The state-run Brighton-Allston Swimming Pool on North Beacon Street has closed indefinitely, officials from the Department of Conservation and Recreation said.
In late June, the department opened 24 other pools it runs across the state, but officials announced that two pools that recorded the two lowest average daily attendance rates last summer – the Brighton-Allston pool and the Hall Memorial pool in Stoneham – would not open this year.
Following an influx of calls and requests, state officials are now working to reopen the pool in Stoneham this summer, state recreation department spokeswoman S.J. Port said in an e-mail.
But, the Brighton-Allston pool will remain closed for at least this summer, perhaps for good.
Officials from the state recreation department said they are committed to a public process in the fall to gather neighborhood input on the future use of the pool site, but declined to comment further on the site’s potential future use.
The pool is located on a narrow strip of land, isolated by the Charles River to the north and the Massachusetts Turnpike to the south. Its physical condition is deteriorating and could pose health and safety hazards, the spokeswoman said. In the past few years, the pool has been closed frequently due to problems with the facility, including mechanical issues.
To completely address the pool’s poor state, the state would need to essentially rebuild the pool, she said. Such an endeavor would require environmental remediation – a necessary step for reconstructing swimming pools built during the 1950s and 1960s. Officials estimate rebuilding the pool would cost about $5 million.
Closing the pool will save the state agency about $115,000 in staffing and operational costs this year, according to Port.
In addition to financial factors and concerns about its condition, the pool’s secluded location, limited parking – there are only about a half dozen spaces – and poor attendance were weighed in the decision to shut the swimming facility down, she said.
Over the past four years, the Brighton-Allston pool has averaged a daily attendance of 79 visitors, officials said. In 2011, the rate was 59 visitors – the lowest average attendance recorded among all pools the state ran that summer.
Officials said that nearby state-run pools, including the Artesani Playground wading pool on Soldiers Field Road in Brighton and the Reilly Memorial pool in Cleveland Circle, can accommodate those who visited the Brighton-Allston pool in the past.
Other swimming and wading pools within an about two-mile radius include two in Cambridge: the Francis J. McCrehan Memorial and the Veterans Memorial at Magazine Beach; the Clarence W. Dealtry Memorial in Watertown and the soon-to-reopen Connors facility in Waltham.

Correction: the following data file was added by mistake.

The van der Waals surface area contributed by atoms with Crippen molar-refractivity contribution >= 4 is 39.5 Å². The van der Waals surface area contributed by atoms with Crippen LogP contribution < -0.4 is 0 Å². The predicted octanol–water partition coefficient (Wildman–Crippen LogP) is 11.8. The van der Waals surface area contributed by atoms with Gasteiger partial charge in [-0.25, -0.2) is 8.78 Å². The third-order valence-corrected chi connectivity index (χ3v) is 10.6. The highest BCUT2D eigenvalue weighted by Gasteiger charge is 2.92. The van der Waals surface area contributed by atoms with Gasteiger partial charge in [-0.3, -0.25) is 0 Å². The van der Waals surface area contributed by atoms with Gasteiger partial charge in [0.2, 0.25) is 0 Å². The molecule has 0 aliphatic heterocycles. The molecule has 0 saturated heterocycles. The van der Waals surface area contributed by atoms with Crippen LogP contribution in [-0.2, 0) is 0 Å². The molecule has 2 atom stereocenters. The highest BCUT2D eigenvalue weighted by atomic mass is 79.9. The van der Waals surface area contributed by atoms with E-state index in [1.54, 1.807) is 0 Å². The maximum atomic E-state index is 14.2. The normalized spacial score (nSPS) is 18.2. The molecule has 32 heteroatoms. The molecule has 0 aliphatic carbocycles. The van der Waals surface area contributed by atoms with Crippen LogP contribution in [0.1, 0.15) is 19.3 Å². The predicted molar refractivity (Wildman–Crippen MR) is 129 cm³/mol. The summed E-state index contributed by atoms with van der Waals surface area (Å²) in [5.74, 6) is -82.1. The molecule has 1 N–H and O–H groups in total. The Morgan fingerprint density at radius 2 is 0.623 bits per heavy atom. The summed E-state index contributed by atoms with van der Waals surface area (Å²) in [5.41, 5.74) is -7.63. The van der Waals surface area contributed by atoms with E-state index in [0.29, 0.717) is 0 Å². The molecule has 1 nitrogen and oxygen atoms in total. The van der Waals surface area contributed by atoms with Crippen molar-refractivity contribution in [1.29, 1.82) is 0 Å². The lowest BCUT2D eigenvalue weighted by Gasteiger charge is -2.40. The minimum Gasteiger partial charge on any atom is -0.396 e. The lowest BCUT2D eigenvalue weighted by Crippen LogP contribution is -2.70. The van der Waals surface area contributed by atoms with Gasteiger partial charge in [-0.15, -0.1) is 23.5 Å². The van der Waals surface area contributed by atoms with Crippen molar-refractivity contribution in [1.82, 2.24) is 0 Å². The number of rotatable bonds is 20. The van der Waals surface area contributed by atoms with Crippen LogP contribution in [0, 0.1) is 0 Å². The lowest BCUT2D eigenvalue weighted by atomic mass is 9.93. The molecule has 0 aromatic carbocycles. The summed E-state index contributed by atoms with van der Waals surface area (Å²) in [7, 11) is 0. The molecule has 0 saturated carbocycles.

About $350,000 was invested at the Reilly Memorial pool and the McCrehan Memorial facility to perform modernization work, depth reduction and environmental remediation at each site, officials said.
The decision to close the Brighton-Allston pool “was not made lightly, and we at DCR recognize the affect on the communities involved,” Port said in the e-mail. “However, given our limited resources and after careful consideration of all the options, the decision was made to move forward with closing the pool.”
“DCR pools are typically 40 to 50 years old,” she added. “Additionally, they’re more susceptible to weather-related deterioration than other public facilities since they are only open for a short amount of time each year and they’re affected by whatever weather we have during the off season.”
Since 2007, the state has invested more than $37 million, including $11.3 in the past year, to upgrade state pool facilities.
All Department of Conservation and Recreation spray decks, wading pools, swimming pools, designated and oceanfront swimming areas are free and open to the public seven days a week, subject to seasonal hours of operation. Parking fees may apply. Information about specific locations can be found at www.mass.gov/dcr.
The City of Boston runs its own swimming facilities and recently announced that this year, for the first time, the city will open 10 city swimming pools and a beach seven days a week. The city also said it plans to host free activities including neighborhood pool parties, a concert and movie series, and outdoor programs at local parks. For more information, click here.
State reverses plan to close Stoneham pool for summer
The other pool eyed for closure, on North Border Road in Stoneham, is not in the poor shape that the Brighton-Allston pool is in.
Still, it drew an average of just 62 daily visitors the second-lowest attendance recorded among all pools the state ran last summer.
Initially, the state decided to shut down that pool, too, but to keep open the site’s wading pool, playground and restrooms, which are separated from the pool by fencing.
“The decision to not open the Hall Pool in Stoneham for 2012 is because DCR is unable to operate this pool without significant cuts in programs elsewhere,” the department announced in a statement last month.
“DCR’s nearby Lloyd Pool in Melrose has sufficient capacity to absorb displaced swimmers from Stoneham, offers Learn to Swim programs, and is within two miles of the facility,” the statement added.
But, after receiving a significant number of requests to reopen the pool, the department is now working to do just that, Port said.
Closing the pool would have saved $51,280 in staffing and operational costs this year.
The state-run Andrew J. Petro Swimming Pool in Southbridge is also closed this summer due to a construction project.
E-mail Matt Rocheleau at firstname.lastname@example.org.--
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